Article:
Digitally Naive to Digital Natives: Changes in the Social Media Landscape from the Perspective of Women in New Zealand
Shriyan, Riddhi Jayant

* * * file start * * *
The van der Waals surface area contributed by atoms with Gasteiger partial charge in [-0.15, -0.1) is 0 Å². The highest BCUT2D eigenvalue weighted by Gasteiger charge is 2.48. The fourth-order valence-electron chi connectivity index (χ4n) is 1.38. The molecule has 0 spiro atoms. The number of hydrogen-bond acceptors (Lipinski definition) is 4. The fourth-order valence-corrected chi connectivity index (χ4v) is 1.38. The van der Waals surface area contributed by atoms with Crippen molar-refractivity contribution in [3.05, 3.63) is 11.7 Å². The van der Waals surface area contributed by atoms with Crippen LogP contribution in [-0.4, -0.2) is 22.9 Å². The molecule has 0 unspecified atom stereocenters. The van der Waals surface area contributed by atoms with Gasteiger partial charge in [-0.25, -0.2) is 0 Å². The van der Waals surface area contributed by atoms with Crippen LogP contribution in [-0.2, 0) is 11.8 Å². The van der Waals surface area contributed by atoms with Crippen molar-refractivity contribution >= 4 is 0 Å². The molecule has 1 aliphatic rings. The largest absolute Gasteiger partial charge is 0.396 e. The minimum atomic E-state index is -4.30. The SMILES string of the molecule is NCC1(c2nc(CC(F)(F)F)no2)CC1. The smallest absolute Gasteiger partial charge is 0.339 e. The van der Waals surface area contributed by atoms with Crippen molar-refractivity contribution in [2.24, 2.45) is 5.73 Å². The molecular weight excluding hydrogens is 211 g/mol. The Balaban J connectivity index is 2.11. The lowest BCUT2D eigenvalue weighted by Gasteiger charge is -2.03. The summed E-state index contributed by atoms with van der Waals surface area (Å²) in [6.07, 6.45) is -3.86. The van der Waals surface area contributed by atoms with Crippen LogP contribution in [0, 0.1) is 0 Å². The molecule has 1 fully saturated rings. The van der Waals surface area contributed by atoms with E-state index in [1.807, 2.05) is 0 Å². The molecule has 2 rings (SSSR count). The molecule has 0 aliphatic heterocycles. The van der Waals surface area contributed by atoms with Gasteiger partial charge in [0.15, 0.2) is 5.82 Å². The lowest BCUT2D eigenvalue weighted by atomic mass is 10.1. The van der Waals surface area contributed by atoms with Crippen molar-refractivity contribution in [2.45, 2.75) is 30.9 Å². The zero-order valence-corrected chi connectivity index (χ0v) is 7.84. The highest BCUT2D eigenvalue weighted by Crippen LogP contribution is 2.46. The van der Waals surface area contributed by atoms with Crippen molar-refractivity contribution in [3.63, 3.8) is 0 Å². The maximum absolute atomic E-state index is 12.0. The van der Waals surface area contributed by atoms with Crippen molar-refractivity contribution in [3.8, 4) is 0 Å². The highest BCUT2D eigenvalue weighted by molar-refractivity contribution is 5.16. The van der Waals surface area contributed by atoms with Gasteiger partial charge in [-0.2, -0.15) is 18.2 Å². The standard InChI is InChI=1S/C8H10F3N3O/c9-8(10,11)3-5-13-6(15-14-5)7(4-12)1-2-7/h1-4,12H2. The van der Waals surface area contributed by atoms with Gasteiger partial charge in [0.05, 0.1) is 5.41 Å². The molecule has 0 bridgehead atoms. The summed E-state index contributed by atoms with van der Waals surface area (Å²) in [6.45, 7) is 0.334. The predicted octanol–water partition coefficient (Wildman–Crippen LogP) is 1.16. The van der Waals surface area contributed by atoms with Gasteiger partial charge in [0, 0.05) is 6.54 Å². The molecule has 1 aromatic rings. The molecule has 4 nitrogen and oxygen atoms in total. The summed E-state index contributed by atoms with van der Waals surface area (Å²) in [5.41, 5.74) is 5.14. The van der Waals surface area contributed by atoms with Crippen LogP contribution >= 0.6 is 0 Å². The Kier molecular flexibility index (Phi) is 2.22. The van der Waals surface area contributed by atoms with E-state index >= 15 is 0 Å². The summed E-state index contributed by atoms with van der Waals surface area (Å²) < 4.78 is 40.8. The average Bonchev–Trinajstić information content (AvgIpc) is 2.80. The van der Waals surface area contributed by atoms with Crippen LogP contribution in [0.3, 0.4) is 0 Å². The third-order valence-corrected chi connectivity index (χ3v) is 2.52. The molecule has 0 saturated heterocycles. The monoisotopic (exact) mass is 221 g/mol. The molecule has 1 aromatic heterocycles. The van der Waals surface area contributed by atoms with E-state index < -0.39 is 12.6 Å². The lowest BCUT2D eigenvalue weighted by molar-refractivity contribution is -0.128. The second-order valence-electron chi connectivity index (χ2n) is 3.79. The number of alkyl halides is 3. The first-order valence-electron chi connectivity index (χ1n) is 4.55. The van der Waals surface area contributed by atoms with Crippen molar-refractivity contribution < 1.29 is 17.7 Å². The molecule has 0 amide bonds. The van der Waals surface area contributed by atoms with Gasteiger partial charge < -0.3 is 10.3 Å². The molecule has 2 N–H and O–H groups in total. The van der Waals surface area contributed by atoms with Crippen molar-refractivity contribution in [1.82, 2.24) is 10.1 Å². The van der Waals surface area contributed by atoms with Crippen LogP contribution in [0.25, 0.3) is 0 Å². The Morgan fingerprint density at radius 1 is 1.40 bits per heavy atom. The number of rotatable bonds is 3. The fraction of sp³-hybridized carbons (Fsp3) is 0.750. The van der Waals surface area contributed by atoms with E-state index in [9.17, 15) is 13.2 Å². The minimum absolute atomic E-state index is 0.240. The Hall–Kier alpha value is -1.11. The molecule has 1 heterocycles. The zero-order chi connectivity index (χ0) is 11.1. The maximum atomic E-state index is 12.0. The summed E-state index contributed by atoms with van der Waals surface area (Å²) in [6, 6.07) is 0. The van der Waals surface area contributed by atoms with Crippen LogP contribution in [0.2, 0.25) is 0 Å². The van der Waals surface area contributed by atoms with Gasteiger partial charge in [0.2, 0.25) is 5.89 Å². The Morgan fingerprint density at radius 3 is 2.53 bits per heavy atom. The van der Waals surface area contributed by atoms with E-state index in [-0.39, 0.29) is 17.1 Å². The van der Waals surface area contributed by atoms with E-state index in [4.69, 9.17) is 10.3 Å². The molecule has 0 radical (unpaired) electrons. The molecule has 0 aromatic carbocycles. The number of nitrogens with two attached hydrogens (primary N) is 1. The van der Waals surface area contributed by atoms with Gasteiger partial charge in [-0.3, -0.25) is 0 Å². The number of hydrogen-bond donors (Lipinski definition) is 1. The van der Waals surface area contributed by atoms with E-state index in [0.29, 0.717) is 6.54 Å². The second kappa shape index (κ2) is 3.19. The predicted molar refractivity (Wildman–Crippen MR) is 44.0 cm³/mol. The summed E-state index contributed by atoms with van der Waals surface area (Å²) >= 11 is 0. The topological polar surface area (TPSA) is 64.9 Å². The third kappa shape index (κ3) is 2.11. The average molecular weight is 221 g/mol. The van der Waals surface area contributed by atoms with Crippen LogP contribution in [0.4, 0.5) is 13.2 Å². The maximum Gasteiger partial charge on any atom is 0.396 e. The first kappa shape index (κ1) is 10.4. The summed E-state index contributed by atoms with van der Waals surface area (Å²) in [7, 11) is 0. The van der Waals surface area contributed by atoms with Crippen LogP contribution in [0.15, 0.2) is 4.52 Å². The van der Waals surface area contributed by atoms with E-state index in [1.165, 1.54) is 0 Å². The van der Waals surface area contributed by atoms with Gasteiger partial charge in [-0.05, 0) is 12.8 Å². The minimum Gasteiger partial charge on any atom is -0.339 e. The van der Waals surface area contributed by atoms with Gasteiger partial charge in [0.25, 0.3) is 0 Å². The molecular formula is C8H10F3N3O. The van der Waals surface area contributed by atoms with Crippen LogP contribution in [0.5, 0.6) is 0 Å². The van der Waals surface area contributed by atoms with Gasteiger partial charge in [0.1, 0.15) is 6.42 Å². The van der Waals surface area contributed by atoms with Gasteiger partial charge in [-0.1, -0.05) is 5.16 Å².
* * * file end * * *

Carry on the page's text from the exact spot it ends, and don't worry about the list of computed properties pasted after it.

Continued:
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With social media usage creeping into the everyday lives of a global majority, it has become increasingly important to understand a user’s engagement with these new-age digital channels and recognise the level and type of impact these platforms can have on a user’s behaviour across personal and professional areas of life. Since the birth of social media, it has continually been in the limelight for controversial reasonings, ranging from topics like the ill effects of its usage on a user’s mental health to misinformation and fake news. Studies such as Hajli, 2014; O’Keeffe & Clarke-Pearson, 2011 explored how social media impacts the minds of its young users. After a decade of living with social media, the virtual world has undergone gradual evolution with users utilising digital platforms to showcase assorted elements of their lives such as personal lifestyles, careers, interests, luxuries and social circles rather than using it as a tool merely intended for cross-communication. The area of content sharing has also seen change, with a decrease in interest levels for heavily doctored posts and an increase for purposeful authentic ones. The pattern of evolution is not particularly confined to the platform alone and its changing functionalities and features, but also transcends into the change in user behaviours of the people behind the numerous social media profiles. In New Zealand, the impact of staying home due to the COVID-19 pandemic is visible in terms of an increase in internet consumption (Kalkandis, 2020). As New Zealanders spend more time on their mobile devices, social media activity is likely to grow with it. With millennials indicated to use Instagram more than any other social platform in recent years (Benson, 2018), it will be the focal point of the usage and engagement data gathered from interviews, followed by Facebook. This study aims to analyse how young female New Zealanders use social media platforms, more specifically Instagram, the motives for their usage and the perceived impact on their personal, professional and social lives. Structured in-depth interviews were identified as the best approach for the collection of insightful and relevant data on this topic. The participant responses provide an insight into the different perspectives of social media use with particular attention paid to the Instagram platform. The findings of this study suggest that New Zealand females have not significantly changed their behaviour patterns on social media but have made refinements to their usage in a manner that now benefits their personal and professional life. It also brings to light the gradual changes in the user’s approach to user-generated content, information consumption and the plethora of business or commercial avenues that have risen from social networking sites.